Zverev feels at home on the surface, and the extent of his success on clay at the tender age of 21 is demonstrated by the fact he requires only a title in Monte-Carlo to complete the set of clay Masters 1000 titles. However, the key in his preparation for this year’s journey will be to build towards a tilt at the French Open in June, rather than arriving in Paris with the physio on speed dial.
Roland Garros Renovation
The second Grand Slam of the year has gained an unwanted reputation as the passive major, a tournament that exists rather than flourishes. But there has been a concerted effort in recent years to alter that perception.
The reconstruction of Court Philippe-Chatrier, the tournament’s main court, began after the conclusion of last year’s tournament and the aim is to have a fully retractable roof installed by 2020. That would bring the French Open in line with the other three Grand Slam tournaments, each of which boast retractable roofs on their main courts.
Equally as interesting, however, is the construction of Court Simonne-Mathieu, situated in the Serres d’Auteuil botanical garden area of the tournament site. The French Tennis Federation (FFT) had faced fierce opposition from environmentalists concerned about the detrimental affect the stadium would have on the greenhouse area, but they allayed those fears by locating the stadium inside four greenhouses which will offer fans a unique experience upon arrival.
Bernard Giudicelli, president of the FFT, described it as “the most beautiful tennis stadium in the world” and its intimate feel adds yet another layer to a developing tournament site. To stand still is to go backwards, the famous maxim goes, and the French Open is desperate not to be left behind.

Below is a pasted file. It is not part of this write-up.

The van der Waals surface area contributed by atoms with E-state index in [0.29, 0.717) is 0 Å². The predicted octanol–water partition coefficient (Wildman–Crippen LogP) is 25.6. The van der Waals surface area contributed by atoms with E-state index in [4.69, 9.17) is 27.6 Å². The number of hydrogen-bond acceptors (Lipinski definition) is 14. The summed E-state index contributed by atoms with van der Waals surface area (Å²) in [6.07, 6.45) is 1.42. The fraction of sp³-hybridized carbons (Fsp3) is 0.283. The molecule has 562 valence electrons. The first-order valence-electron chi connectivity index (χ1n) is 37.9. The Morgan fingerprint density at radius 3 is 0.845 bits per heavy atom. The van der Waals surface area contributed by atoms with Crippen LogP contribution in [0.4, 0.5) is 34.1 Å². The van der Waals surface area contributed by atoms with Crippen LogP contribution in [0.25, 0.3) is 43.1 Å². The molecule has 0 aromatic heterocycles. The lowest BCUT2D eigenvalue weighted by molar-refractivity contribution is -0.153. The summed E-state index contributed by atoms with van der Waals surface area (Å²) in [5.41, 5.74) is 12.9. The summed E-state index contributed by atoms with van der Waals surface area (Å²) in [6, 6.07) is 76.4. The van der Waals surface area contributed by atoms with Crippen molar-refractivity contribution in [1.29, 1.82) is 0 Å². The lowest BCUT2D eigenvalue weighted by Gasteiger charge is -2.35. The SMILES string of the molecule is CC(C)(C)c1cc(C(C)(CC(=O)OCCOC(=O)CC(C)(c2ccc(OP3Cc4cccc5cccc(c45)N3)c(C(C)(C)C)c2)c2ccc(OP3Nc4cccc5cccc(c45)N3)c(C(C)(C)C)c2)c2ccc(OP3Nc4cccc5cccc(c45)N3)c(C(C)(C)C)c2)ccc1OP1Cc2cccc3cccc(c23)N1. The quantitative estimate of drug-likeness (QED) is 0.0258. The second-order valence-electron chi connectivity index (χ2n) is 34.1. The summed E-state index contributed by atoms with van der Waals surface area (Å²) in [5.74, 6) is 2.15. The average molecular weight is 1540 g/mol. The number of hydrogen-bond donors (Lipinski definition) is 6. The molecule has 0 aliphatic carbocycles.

The shot clock debate
The news that all ATP tournaments from next year will feature a shot clock poses an interesting question as we enter the clay season.
The doubts surrounding its introduction as a permanent fixture on the ATP tour have centred on the question of discretion, with umpires now seemingly at the mercy of an arbitrary time limit as they police matches.
The only control they do have over proceedings – in regards to time – is when they opt to start the countdown and whether, more pertinently to the surface, exceptions can be made in extreme circumstances.
Clay court tennis is conducive to longer, more exacting rallies and, therefore, players will naturally require more time between points to recuperate. As such, if the letter of the law is universally enforced across the tour, we may witness a gradual erosion of high-grade clay court tennis.
In addition, the Hawkeye system is absent from clay tournaments and any contentious line call requires visual inspection from the umpire. In that case, it seems a wise move for players to buy a few extra seconds by prompting the umpire from his chair.
However, that would inevitably lead to an abuse of the system and it would invariably raise the question as to why there is a set time limit if it can be easily manoeuvred around. The French Open has remained noticeably mute on the topic of a shot clock, and it’s small wonder considering there are several issues still to be ironed out.